Frequent and open communication: the #2 best practice in change management
Here’s a tool to create powerful change communication, namely The Roundtable, a la ‘Kitchentable Conversation,’ as explained by Rick Wolfe of PostStone in a recent interview:
“I’ve simply tried to make our business conversations as much like a real life conversation as much as possible. The phrase that we usually use is to just call it a “kitchen table conversation.”
I would put a kitchen table, roundtable, at the very centre of change management. I think it’s a more efficient and effective tool than most of the other change tools available because it lets us strip away what isn’t important and really zero in on our conversation with each other on the things that are important.
One of the key purposes of kitchen table conversations is to be preparing the ground for action to understand what resources are going to be needed to make that action happen, and to make sure those resources are available. To understand what kind of commitments are going to be needed and to know what steps need to take place so that those commitments can be agreed.
I love its reliability. I love its power. Time and time again, when you sit down at the table and ask people a big question that they find to be an exciting question, you can be really confident that some wonderful answers are going to come out of it, and that if you ask people in a respectful way, they’re going to take action based on those credentials.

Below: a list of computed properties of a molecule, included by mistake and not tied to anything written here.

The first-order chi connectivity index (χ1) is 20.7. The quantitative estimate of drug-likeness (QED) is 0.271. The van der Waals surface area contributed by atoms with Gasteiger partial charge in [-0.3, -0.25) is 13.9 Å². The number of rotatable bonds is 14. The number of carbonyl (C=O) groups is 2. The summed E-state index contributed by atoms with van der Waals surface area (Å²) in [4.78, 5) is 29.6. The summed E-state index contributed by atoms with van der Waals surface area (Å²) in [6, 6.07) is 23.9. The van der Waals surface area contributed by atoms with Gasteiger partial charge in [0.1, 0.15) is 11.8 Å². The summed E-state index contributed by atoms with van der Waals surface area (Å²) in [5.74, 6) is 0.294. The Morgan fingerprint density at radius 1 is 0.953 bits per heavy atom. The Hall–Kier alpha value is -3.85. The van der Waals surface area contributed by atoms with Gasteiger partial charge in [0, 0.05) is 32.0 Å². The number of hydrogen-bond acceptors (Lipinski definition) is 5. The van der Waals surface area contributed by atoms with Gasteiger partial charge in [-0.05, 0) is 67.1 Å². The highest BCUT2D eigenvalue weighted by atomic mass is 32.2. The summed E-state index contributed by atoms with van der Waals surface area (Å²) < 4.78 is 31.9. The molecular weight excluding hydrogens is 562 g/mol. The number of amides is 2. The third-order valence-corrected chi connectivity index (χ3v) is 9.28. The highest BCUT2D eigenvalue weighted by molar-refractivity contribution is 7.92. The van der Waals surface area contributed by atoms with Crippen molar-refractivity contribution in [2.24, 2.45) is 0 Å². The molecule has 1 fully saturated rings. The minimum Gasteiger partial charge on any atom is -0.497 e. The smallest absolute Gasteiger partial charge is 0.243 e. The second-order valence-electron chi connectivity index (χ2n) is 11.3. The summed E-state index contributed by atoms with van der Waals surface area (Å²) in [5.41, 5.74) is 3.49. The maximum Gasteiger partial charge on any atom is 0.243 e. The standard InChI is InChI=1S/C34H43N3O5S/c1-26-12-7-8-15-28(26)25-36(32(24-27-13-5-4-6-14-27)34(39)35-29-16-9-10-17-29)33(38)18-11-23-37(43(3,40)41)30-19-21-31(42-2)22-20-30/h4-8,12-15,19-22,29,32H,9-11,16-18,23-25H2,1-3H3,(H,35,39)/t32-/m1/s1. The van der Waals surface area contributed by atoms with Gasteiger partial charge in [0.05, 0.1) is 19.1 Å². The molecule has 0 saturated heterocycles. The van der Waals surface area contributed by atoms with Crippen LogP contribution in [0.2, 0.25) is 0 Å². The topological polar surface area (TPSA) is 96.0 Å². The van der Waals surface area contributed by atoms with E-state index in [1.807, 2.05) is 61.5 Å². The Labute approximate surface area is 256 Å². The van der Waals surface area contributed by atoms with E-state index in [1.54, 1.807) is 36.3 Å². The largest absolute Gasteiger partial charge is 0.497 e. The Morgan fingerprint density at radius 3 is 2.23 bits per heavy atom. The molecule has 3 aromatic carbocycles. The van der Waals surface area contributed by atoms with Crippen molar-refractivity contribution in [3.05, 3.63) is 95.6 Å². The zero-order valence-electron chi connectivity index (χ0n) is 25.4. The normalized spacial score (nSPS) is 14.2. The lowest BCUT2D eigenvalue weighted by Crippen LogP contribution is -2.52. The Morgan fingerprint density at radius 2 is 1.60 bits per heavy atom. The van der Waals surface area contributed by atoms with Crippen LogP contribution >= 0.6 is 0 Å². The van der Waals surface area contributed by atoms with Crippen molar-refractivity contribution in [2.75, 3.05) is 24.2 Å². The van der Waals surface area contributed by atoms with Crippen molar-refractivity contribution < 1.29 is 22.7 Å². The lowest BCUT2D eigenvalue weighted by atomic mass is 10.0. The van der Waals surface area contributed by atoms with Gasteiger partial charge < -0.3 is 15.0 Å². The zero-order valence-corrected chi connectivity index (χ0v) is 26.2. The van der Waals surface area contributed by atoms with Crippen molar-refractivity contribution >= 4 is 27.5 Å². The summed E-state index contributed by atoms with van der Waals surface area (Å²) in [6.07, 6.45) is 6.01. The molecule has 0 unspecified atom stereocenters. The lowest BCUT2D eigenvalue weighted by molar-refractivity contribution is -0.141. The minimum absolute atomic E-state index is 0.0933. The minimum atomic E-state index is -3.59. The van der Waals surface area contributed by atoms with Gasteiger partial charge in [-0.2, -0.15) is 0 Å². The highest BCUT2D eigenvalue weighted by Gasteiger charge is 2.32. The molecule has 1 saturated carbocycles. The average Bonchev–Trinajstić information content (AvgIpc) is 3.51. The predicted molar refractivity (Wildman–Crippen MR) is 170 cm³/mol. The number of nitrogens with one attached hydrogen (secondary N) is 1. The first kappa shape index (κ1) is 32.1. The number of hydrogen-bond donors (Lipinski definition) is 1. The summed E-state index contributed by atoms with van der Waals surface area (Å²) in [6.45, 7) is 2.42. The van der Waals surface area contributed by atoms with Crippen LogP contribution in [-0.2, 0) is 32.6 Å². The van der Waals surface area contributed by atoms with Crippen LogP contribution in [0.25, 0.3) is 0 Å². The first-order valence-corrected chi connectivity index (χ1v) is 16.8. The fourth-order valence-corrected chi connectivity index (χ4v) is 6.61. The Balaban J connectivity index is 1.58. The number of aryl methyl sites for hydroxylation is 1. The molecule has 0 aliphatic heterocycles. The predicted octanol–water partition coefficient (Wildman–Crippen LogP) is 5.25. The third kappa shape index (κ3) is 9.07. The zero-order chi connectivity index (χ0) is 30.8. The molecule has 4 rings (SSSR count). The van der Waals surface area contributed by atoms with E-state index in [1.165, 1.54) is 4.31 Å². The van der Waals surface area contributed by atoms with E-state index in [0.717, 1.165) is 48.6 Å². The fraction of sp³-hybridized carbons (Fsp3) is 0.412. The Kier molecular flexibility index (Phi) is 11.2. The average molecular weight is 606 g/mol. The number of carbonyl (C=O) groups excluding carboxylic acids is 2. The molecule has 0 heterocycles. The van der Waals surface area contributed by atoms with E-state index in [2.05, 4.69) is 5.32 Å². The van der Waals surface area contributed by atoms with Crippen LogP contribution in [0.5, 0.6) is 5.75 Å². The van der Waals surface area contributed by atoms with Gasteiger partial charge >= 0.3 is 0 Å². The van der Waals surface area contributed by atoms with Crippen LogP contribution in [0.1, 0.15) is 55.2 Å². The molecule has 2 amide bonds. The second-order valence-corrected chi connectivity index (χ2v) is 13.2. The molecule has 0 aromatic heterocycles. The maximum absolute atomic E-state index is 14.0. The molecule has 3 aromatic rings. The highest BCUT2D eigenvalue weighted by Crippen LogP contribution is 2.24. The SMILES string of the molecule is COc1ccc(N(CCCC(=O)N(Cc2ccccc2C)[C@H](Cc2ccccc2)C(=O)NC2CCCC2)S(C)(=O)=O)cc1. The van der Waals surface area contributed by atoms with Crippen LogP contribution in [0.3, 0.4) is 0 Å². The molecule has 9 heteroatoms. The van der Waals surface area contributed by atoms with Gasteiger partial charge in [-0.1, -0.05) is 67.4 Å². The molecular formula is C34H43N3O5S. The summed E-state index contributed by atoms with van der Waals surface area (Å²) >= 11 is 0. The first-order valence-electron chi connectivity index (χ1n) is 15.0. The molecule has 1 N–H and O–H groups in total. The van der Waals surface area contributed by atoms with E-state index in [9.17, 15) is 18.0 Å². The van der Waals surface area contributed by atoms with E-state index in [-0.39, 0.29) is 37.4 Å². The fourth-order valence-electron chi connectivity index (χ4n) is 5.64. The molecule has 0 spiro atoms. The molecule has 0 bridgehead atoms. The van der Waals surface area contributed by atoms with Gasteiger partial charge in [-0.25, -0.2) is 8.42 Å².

A kitchen table is that place where we let our guard down, where we really listen to people, where we really share with people, where we disagree with people not because we think they’re wrong, we disagree with them because we know that by really wrestling with the issues together, we can arrive at the truth.
The kitchen table conversation succeeds because of hospitality. And the host always has a special responsibility to make sure that the guests at the table feel that they’re… that this is a hospitable place.
You have to make sure that the shy people get a chance to get a word in, but those people who are larger than life are looking for you to help them tone it down – and I mean that quite seriously. All the larger than life people I’ve ever met loved people and they just get carried away and need a bit of help to know that. They need more feedback than the rest of us do to make sure that they leave room for the rest of us to be in the conversation.
People like wrestling at the kitchen table. That’s one of the reasons we come to the kitchen table, for a good rambunctious, lively, laughter-filled conversation.
I think that organizations would be able to move with more speed, that they would be more adaptable, more flexible, that even though they were moving with more speed, that the people on the team would be having more fun.”
Rick Wolfe of PostStone is a management consultant. Companies bring him in to help them find answers to big questions and turn those answers into action.
For a solution focused perspective on using the kitchen table for dynamic dialogue, here’s a case on asking the right questions